No one expected much out of Geno Smith this year, but the Seattle Seahawks quarterback is playing the best football of his career and has his team in playoff contention with four weeks remaining in the regular season. Given Smith’s remarkable career turnaround, how will the Seahawks approach his pending 2023 free agency?
Geno Smith Deserves a New Contract From the Seahawks in 2023
Every NFL team had the opportunity to sign Smith this offseason. Once his contract with the Seahawks expired, Smith sat on the open market for more than a month before agreeing to a new one-year, $3.5 million deal with Seattle.
Even then, Smith wasn’t in the driver’s seat to become the Seahawks’ starting quarterback. He hadn’t been a regular starter since 2014, and even then, he wasn’t very effective. Meanwhile, Seattle appeared more likely to start Bronco Drew Lock — acquired in the Russell Wilson trade — than to turn things over to the 32-year-old Smith.
And yet, 14 weeks into the season, Smith has been one of the most productive signal-callers in the NFL. With 3,433 yards, 25 touchdowns, and eight interceptions, he’s shattered all of his previous career-best marks. League-wide, Smith ranks fifth in QBR, sixth in adjusted net yards per attempt, and eighth in expected points added per dropback. He’s a legitimate second-tier MVP candidate.
Smith, who’s earned just shy of $14 million in 10 NFL campaigns, has undoubtedly made himself a lot of money. But it’s unclear if his next contract will be with Seattle or another franchise.
That’s because the Seahawks have a clear path to acquiring a first-round rookie quarterback. The Wilson trade is the deal that keeps on giving. Seattle owns Denver’s first- and second-round picks in 2023, and the Broncos’ first-rounder currently sits as the No. 2 overall pick in next year’s draft.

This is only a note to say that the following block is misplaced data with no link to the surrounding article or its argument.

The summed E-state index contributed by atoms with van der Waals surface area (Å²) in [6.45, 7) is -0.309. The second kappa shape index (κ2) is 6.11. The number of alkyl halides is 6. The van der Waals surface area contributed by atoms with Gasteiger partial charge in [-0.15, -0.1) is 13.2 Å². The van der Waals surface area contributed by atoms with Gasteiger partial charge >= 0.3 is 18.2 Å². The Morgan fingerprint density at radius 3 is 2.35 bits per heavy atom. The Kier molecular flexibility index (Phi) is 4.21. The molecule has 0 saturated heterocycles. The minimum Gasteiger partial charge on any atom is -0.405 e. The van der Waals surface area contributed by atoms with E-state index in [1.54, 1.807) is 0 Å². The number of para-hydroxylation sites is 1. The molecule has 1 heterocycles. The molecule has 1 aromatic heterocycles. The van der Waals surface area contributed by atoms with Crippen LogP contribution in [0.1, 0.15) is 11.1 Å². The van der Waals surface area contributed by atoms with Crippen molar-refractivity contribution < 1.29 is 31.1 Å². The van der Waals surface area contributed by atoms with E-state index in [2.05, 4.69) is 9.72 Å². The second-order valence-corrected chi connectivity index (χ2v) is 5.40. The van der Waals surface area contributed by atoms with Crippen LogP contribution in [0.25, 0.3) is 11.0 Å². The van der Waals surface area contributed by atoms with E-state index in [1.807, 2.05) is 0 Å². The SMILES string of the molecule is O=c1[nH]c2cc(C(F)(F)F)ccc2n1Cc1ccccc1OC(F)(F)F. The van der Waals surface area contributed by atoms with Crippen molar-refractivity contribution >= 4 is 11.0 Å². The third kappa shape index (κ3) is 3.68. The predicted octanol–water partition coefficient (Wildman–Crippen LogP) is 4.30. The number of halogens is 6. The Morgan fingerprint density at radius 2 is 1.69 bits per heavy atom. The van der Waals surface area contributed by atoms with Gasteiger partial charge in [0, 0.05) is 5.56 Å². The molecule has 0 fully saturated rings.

Even if the Texans select Alabama’s Bryce Young at No. 1, the Seahawks would have their pick of quarterbacks at No. 2. Seattle could use Denver’s choice on Ohio State’s C.J. Stroud, Kentucky’s Will Levis, or Florida’s Anthony Richardson before spending their own pick — which should fall in the teens or twenties — on a defender or offensive lineman.
Smith has been sensational this season, but he’ll hit the open market as a mid-thirties quarterback with one above-average campaign under his belt. As such, it’s fair to wonder how much interest he can garner from other teams.
Smith’s Market Value
The last time a journeyman quarterback posted a season as productive as Smith’s and became a free agent was in 2015 when Ryan Fitzpatrick ranked ninth in EPA per play for the Jets before his contract expired.
Despite his success, no teams bought into Fitzpatrick. The Broncos reportedly reached out to Fitzpatrick’s representatives but decided his asking price was too high. No other clubs expressed interest, and Fitzpatrick ultimately had to wait until July to re-sign with Gang Green on a one-year, $12 million pact.